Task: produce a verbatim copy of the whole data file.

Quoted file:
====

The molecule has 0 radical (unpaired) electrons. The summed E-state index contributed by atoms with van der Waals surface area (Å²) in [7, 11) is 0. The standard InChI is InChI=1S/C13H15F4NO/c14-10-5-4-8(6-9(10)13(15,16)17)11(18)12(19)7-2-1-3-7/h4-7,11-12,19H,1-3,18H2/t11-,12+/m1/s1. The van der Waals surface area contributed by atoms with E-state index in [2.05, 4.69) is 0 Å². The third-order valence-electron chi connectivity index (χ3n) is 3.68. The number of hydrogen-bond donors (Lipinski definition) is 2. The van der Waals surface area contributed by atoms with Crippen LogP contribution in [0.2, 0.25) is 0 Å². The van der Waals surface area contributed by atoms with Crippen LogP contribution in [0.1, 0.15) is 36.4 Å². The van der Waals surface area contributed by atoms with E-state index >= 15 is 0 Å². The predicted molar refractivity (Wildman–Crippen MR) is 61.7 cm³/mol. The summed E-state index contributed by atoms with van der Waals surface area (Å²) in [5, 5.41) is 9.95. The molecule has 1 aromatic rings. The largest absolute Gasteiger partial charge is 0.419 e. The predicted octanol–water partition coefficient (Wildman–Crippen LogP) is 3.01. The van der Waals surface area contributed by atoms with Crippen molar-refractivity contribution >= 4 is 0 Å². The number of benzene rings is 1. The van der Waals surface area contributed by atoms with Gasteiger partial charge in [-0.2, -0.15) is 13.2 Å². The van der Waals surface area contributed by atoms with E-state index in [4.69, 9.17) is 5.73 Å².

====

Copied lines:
The molecule has 0 radical (unpaired) electrons. The summed E-state index contributed by atoms with van der Waals surface area (Å²) in [7, 11) is 0. The standard InChI is InChI=1S/C13H15F4NO/c14-10-5-4-8(6-9(10)13(15,16)17)11(18)12(19)7-2-1-3-7/h4-7,11-12,19H,1-3,18H2/t11-,12+/m1/s1. The van der Waals surface area contributed by atoms with E-state index in [2.05, 4.69) is 0 Å². The third-order valence-electron chi connectivity index (χ3n) is 3.68. The number of hydrogen-bond donors (Lipinski definition) is 2. The van der Waals surface area contributed by atoms with Crippen LogP contribution in [0.2, 0.25) is 0 Å². The van der Waals surface area contributed by atoms with Crippen LogP contribution in [0.1, 0.15) is 36.4 Å². The van der Waals surface area contributed by atoms with E-state index >= 15 is 0 Å². The predicted molar refractivity (Wildman–Crippen MR) is 61.7 cm³/mol. The summed E-state index contributed by atoms with van der Waals surface area (Å²) in [5, 5.41) is 9.95. The molecule has 1 aromatic rings. The largest absolute Gasteiger partial charge is 0.419 e. The predicted octanol–water partition coefficient (Wildman–Crippen LogP) is 3.01. The van der Waals surface area contributed by atoms with Crippen molar-refractivity contribution >= 4 is 0 Å². The number of benzene rings is 1. The van der Waals surface area contributed by atoms with Gasteiger partial charge in [-0.2, -0.15) is 13.2 Å². The van der Waals surface area contributed by atoms with E-state index in [4.69, 9.17) is 5.73 Å².